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Falconstor/Sun wins speediest dedupe race

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Comment: The fastest deduplication on the planet is performed by an 8-node Sun cluster using Falconstor deduplication software, according to a vendor-neutral comparison.

Backup expert W Curtis Preston has compared the deduplication performance of different vendors' products. He uses suppliers' own performance numbers and disregards multi-node deduplication performance if each node has its own individual index.

Preston says that a file stored on one with no previous history would not be deduplicated against the same file stored on other deduplication products in the same set of systems, because each one is blind to what the others store.

A Data Domain array is an example of an array of deduplication systems that do not share a global index. Preston says: "NetApp, Quantum, EMC & Dell, (also) have only local dedupe... Diligent, Falconstor, and Sepaton all have multi-node/global deduplication."

Nodes in a 5-node Sepaton deduplication array, for example, share a global index and the nodes co-operate to increase the deduplication ratio. In this situation a multi-node deduplication setup acts as a single, global deduplication system.

Preston compares the rated speeds for an 8-hour backup window, looking at the data ingest rate and the deduplication rate. As some vendors deduplicate inline, at data ingest time, and others deduplicate after data ingestion, known as post-process, these two numbers may well differ.

He compared deduplication speeds from EMC (Disk Library), Data Domain, FalconStor/Sun, IBM/Diligent, NetApp, Quantum/Dell and Sepaton/HP. (HP OEMs the Sepaton product.)

The Falconstor/Sun combo topped the ingest scores at 11,000MB/sec using an 8-node cluster and Fibre Channel drives. It was followed by Sepaton/HP with 3,000MB/sec and then EMC with 1,100MB/sec. Quantum/Dell ingested at 800MB/sec with deduplication deferred to post-process and not run inline.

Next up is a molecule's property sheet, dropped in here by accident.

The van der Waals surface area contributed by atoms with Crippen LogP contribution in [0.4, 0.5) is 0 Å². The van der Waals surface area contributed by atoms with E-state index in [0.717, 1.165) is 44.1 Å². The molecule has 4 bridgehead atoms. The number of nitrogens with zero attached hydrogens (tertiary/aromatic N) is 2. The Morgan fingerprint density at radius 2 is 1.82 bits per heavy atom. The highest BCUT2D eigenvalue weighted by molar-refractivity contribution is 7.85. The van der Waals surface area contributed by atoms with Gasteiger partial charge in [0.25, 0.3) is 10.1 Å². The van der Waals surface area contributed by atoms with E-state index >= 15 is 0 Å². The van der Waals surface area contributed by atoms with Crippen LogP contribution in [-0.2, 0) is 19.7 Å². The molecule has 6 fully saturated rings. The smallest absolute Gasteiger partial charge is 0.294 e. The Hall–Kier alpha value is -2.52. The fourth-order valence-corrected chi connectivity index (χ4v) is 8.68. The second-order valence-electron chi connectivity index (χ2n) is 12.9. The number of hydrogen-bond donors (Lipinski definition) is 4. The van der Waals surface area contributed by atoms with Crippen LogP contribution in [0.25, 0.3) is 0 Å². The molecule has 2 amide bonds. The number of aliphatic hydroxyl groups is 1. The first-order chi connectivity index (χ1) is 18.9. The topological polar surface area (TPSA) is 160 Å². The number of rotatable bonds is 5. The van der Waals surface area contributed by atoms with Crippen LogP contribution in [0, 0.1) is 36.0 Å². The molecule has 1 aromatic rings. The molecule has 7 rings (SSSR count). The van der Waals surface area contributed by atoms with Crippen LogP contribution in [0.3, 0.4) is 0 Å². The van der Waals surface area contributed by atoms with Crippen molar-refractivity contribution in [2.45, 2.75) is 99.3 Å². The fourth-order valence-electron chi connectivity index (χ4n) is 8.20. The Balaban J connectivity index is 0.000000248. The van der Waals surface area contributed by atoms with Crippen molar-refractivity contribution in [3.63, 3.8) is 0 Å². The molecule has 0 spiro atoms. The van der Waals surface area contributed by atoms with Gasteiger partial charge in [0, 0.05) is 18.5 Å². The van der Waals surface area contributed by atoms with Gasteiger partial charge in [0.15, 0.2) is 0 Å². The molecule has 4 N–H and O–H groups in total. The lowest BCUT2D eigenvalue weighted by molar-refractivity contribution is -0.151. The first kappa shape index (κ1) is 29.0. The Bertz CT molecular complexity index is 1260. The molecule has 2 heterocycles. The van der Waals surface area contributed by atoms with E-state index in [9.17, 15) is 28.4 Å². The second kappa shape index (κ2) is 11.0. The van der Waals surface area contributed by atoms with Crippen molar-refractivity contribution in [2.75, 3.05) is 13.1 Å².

NetApp was the slowest, ingesting data at 600MB/sec. The configuration was a 2-node one but each node deduplicated data on its own. Quantum/Dell would ingest at 500MB/sec if deduplication was inline

The fastest deduplication engine was the Falconstor/Sun one, rated at 3,200MB/sec. It was followed by Sepaton/HP at 1,500MB/sec, then by IBM/Diligent at 900MB/sec, Data Domain at 750MB/sec with EMC trailing at 400MB/sec. Preston couldn't find any NetApp deduplication speed numbers.

Preston also looked at the numbers for a 12-hour backup window. If vendors have an ingest rate that is more than twice their deduplication rate, they would need more than 24 hours to ingest and then deduplicate 12 hours worth of ingested data. This means their effective ingest rate for a 12-hour backup run can only be twice their deduplication rate.

He also has a discussion of restore speeds for deduplicated data, known as inflation or rehydration. The sources for his numbers and the products used are listed on his blog.

This is the first comprehensive and vendor-neutral deduplication speed comparison, and is well worth a look. ®

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